ISyE Statistic Seminar - Andrew Brown
Low Rank Independence Samplers in Hierarchical Bayesian Inverse Problems
School of Mathematical and Statistical Sciences
In Bayesian inverse problems, the posterior distribution is used to quantify uncertainty about the reconstructed solution. In fully Bayesian approaches in which prior parameters are assigned hyperpriors, Markov chain Monte Carlo (MCMC) algorithms often are used to approximate samples from the posterior. However, implementations of such algorithms can be computationally expensive. In this talk, I will present a computationally efficient scheme for sampling high-dimensional Gaussian distributions in ill-posed Bayesian linear inverse problems. The approach uses Metropolis-Hastings independence sampling with a proposal distribution based on a low-rank approximation of the priorpreconditioned
Hessian. I will present results obtained when using the proposed approach with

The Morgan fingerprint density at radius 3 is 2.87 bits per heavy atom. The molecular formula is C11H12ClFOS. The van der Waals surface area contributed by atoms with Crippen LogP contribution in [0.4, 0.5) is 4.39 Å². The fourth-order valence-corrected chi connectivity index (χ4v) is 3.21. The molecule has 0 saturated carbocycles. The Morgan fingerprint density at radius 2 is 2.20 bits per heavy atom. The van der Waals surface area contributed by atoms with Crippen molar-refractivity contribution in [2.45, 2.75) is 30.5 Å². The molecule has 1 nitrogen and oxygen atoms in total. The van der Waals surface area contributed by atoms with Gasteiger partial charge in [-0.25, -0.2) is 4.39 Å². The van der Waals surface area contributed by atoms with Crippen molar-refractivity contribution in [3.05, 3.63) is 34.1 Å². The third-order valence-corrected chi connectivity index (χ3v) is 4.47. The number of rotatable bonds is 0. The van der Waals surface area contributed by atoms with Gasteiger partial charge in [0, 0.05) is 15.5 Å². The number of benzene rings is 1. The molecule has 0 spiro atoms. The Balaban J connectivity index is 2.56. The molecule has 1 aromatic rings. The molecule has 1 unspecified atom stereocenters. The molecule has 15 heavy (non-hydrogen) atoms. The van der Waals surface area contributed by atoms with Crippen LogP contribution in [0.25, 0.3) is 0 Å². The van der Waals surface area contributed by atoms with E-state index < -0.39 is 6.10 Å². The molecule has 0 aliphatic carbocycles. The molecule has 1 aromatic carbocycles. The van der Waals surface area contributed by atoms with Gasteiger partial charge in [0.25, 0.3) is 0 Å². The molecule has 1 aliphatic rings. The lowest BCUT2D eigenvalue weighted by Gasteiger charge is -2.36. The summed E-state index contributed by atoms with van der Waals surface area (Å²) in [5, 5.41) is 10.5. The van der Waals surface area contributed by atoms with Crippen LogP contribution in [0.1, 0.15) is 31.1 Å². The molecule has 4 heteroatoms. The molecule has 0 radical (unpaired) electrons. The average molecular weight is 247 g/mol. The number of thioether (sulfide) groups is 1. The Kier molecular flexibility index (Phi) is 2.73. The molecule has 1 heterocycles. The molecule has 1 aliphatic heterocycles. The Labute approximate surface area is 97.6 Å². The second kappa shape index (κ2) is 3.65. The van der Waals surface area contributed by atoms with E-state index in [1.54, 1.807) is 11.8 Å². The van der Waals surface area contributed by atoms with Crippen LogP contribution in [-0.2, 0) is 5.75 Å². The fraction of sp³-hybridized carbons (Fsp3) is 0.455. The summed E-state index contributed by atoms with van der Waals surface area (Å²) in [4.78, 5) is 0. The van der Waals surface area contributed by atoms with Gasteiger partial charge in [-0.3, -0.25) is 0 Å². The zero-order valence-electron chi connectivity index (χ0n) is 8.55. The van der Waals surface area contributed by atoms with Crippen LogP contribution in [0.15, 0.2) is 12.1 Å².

Metropolis-Hastings-within-Gibbs sampling in numerical experiments in image deblurring and computerized tomography. Time permitting, I will also briefly discuss applying the low-approximation idea in marginalization-based MCMC algorithms to improve the mixing behavior when compared to standard block Gibbs sampling.
Andrew Brown earned his B.S. in Applied Mathematics from Georgia Tech in 2006. After briefly working for Porsche Cars North America in Atlanta, he went to the University of Georgia to earn his MS and PhD in Statistics under the direction of Nicole Lazar and Gauri Datta. He then joined the School of Mathematical and Statistical Sciences at Clemson University, where he is currently an Assistant Professor. He spent Spring of 2016 as a Visiting Research Fellow at the Statistical and Applied Mathematical Sciences Institute. His research interests include high-dimensional Bayesian modeling and computation, neuroimaging data analysis (particularly functional and structural MRI), computer
experiments, and uncertainty quantification.